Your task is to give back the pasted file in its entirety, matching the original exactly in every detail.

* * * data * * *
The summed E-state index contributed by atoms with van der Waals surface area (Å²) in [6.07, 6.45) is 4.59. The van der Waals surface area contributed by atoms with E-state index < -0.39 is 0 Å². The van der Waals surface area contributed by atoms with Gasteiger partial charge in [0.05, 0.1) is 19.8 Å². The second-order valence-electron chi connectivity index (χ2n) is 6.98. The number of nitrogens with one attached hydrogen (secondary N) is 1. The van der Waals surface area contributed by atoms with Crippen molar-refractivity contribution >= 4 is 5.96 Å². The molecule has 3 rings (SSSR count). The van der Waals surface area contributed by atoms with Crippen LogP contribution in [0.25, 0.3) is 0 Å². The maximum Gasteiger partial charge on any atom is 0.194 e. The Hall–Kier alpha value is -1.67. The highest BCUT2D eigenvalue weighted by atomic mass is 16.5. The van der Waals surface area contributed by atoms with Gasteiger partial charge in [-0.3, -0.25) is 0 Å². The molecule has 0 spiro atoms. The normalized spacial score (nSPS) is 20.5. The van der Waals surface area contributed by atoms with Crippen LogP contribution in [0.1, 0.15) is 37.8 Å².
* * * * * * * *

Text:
The summed E-state index contributed by atoms with van der Waals surface area (Å²) in [6.07, 6.45) is 4.59. The van der Waals surface area contributed by atoms with E-state index < -0.39 is 0 Å². The van der Waals surface area contributed by atoms with Gasteiger partial charge in [0.05, 0.1) is 19.8 Å². The second-order valence-electron chi connectivity index (χ2n) is 6.98. The number of nitrogens with one attached hydrogen (secondary N) is 1. The van der Waals surface area contributed by atoms with Crippen molar-refractivity contribution >= 4 is 5.96 Å². The molecule has 3 rings (SSSR count). The van der Waals surface area contributed by atoms with Crippen LogP contribution in [0.25, 0.3) is 0 Å². The maximum Gasteiger partial charge on any atom is 0.194 e. The Hall–Kier alpha value is -1.67. The highest BCUT2D eigenvalue weighted by atomic mass is 16.5. The van der Waals surface area contributed by atoms with Gasteiger partial charge in [-0.3, -0.25) is 0 Å². The molecule has 0 spiro atoms. The normalized spacial score (nSPS) is 20.5. The van der Waals surface area contributed by atoms with Crippen LogP contribution in [0.1, 0.15) is 37.8 Å².